Friday, September 5, 2014

Myrmecochory: ant distribution of seeds

Myrmecochory (literally ‘ant borne’) is a process whereby certain plants ensure the survival of their species after a fire. The seeds or fruits of literally hundreds of fynbos plants have a fleshy covering or attachment that acts as an ‘elaiosome’ or ant-attractant. When the seeds fall to the ground certain ant species, especially ants of the genus Anoplolepis (Pugnacious ants) rush to the seeds, attracted by pheromone-imitating scents. The ants sink their jaws into the soft, fleshy covering and tug the seeds into their nests, where the sweet-tasting reward is consumed. The hard, smooth nuts that are left cannot be gripped by the ants’ tiny mandibles, and so remain buried in their nests, safe from fire and animal predators. The seeds’ longevity is also enhanced by the anti-bacterial and fungicidal substances which the ants secrete to keep their crowded nests healthy. The fruits of Mimetes, Leucospermum, Paranomus and several other Proteaceous genera, all the Buchus or Rutaceae, many legumes and scores of other genera are involved in this important ecological process.
Serotinous fynbos plants have a creaky way of surviving fire, says William Bond. Serotiny means that they don’t release any seed until they’re burnt. When the plants die, the seed is released from cones or other structures. This works well unless the fire-interval is too short. If a second fire occurs before a population of serotinous proteas or other plants has matured, the species will become locally extinct. There is no safe seed store, and the species has to repopulate the area from outside—if it can. To achieve this it has to produce lots of seeds that can be carried for many miles on the wind, a pretty random process.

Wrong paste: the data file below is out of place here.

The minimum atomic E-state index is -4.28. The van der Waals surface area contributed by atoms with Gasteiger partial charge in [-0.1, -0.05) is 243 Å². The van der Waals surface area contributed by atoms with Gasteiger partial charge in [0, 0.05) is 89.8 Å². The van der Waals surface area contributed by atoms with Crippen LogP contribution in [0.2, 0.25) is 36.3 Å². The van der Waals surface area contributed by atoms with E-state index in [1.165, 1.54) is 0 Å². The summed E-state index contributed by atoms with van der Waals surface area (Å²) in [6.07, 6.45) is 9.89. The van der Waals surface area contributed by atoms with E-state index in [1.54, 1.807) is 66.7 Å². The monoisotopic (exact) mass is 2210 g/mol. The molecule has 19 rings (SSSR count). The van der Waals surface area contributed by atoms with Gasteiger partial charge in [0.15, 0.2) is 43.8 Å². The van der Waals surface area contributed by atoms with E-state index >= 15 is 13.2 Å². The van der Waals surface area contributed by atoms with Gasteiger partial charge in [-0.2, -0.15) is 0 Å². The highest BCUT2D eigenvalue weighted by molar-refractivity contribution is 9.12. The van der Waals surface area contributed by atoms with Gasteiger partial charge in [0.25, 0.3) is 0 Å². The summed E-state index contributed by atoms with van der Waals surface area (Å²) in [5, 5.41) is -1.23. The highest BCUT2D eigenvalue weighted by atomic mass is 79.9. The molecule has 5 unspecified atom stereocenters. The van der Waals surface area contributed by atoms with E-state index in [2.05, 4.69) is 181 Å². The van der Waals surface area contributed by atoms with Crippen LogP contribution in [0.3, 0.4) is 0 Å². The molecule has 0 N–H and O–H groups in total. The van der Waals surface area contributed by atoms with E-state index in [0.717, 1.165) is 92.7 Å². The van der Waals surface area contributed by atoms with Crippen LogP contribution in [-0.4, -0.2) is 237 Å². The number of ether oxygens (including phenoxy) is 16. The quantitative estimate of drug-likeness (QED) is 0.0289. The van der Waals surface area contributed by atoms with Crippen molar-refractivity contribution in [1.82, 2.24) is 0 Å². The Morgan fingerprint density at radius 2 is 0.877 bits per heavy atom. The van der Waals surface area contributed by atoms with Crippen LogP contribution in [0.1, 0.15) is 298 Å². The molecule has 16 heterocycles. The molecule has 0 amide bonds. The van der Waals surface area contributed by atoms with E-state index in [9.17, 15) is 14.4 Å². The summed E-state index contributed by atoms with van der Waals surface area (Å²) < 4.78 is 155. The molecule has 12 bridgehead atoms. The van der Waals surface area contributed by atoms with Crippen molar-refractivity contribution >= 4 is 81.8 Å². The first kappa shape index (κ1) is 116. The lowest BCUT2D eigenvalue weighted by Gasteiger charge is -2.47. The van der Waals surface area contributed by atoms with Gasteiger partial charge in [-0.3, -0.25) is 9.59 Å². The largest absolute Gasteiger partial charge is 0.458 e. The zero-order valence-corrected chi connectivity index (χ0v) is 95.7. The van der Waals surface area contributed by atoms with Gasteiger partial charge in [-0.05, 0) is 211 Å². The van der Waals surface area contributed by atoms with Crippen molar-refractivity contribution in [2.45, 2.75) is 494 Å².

The re-emergence of Mimetes stokoei, thought to be extinct for nearly fifty years, dramatically demonstrates the success of myrmecochory, especially for large-seeded plants. Using ants to store seed safely in the ground is a process that is 180̊ different from serotiny. The seed does not have to travel at all, it drops straight to the ground and is buried by ants within a few minutes in the same optimal soil as its parent. These plants need to produce fewer seeds, because the chance of successful regeneration after fire is much less random. There is a safe underground seed store and not all the seeds germinate after each fire. A very short interval between two fires may have no effect. Finally, we now know that such seeds can remain viable for long periods—probably a century or longer. Tiny populations of rare species can survive in specialised habitats, apparently indefinitely—which is good news for the future of fynbos diversity. 

Mimetes stokoei

The unusual case of the extremely rare Mimetes stokoei shows how sustained interest by careful and dedicated observers over many decades can be very rewarding. If, for example, a common Leucospermum had disappeared from that habitat for over fifty years, it might not have been noticed —unlike in the case of the Mimetes. The longevity of its seeds would never have been recorded.

Invasive ants such as the Argentine ant – Linepithema humile – massively disrupt these processes. They not only completely eliminate most of the indigenous ants involved in myrmecochory, they don’t bury the affected seeds. They merely eat the elaiosomes off in situ, leaving the seed unburied and unprotected, at the mercy of rodents, birds, etc. Preliminary studies have shown that if the spread of these ants into wild habitats is not checked, the future of thousands of fynbos plant species will be at risk.

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